At first, it was one of the harder sacrifices I experienced in the NICU and beyond, the notion of attachment I had held onto prior to going into preterm labor. It was difficult to let something that I valued so very much become, for the first three months, dictated by medical necessity, and for the rest of his first year look completely different from what I had theorized it would be. However, I now know that the attachment lessons I learned from going through this experience taught me more valuable tenets about parenting than I’d possibly ever been exposed to, and that continue to help me in my parenting challenges to this day.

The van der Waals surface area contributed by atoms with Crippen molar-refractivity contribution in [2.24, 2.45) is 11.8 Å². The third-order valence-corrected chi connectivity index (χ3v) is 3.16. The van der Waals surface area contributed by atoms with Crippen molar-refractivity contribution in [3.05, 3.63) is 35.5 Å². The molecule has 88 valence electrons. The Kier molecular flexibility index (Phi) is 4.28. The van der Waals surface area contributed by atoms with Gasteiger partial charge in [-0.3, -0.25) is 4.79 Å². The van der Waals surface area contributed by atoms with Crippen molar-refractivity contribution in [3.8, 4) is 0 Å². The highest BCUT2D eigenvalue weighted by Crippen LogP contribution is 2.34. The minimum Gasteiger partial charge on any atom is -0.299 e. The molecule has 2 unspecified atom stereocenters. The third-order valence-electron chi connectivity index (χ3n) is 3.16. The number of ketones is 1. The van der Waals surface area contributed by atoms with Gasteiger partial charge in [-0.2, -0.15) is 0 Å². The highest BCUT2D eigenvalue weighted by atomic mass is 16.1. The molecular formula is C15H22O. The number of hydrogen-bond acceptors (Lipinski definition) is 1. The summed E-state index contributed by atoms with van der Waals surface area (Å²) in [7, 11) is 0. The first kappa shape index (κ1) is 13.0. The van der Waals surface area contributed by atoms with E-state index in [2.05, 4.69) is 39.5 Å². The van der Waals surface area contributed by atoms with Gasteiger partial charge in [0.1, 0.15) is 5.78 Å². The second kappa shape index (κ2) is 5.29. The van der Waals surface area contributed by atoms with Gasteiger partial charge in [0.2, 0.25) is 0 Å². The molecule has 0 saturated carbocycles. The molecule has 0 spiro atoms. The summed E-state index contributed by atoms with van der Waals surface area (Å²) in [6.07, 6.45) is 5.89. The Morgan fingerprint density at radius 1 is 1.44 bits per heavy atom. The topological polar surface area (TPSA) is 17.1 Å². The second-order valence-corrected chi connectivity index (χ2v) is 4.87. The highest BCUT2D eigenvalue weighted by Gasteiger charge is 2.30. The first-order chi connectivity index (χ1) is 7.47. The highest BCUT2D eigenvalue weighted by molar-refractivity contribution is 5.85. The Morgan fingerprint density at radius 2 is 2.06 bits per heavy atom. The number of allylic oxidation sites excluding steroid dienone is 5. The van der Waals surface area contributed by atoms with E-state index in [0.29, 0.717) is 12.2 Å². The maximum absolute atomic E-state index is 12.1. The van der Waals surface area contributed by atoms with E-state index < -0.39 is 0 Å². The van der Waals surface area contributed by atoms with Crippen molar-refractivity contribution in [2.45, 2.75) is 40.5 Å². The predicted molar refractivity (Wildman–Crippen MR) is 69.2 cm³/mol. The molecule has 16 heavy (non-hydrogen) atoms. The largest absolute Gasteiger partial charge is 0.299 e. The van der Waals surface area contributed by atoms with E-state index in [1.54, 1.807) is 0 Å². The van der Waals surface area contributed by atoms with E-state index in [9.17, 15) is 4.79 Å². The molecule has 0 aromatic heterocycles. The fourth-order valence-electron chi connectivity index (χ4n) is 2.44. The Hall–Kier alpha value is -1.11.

Attachment. It’s a word that’s thrown around a lot these days. But what do we truly mean when we use it? Basically, psychologists and neuroscientists came to the realization that the active and loving relationships that we have with our caregivers (especially from birth to 3 years old) have a profound influence on our brain development, our mental health and happiness, and our ability to build relationships with others as an adult. A healthy, secure attachment indicates that an infant feels safe with their caregiver, that they feel loved, that their world is predictable, that they can be curious without having to fear for their lives. It’s theorized (and neuroscientific research has shown) that infants with a secure attachment with their primary caregiver develop more “organized” brains, which in turn can mean that as children and adults, those infants will feel more apt to learning, exploring their boundaries, and building relationships with others around them. It’s a very powerful concept to think that the way that you love your infant as a caregiver can affect their happiness, intelligence and wellbeing in the future. And something that, under normal circumstances is, for the most part, under the parents’ control. Right?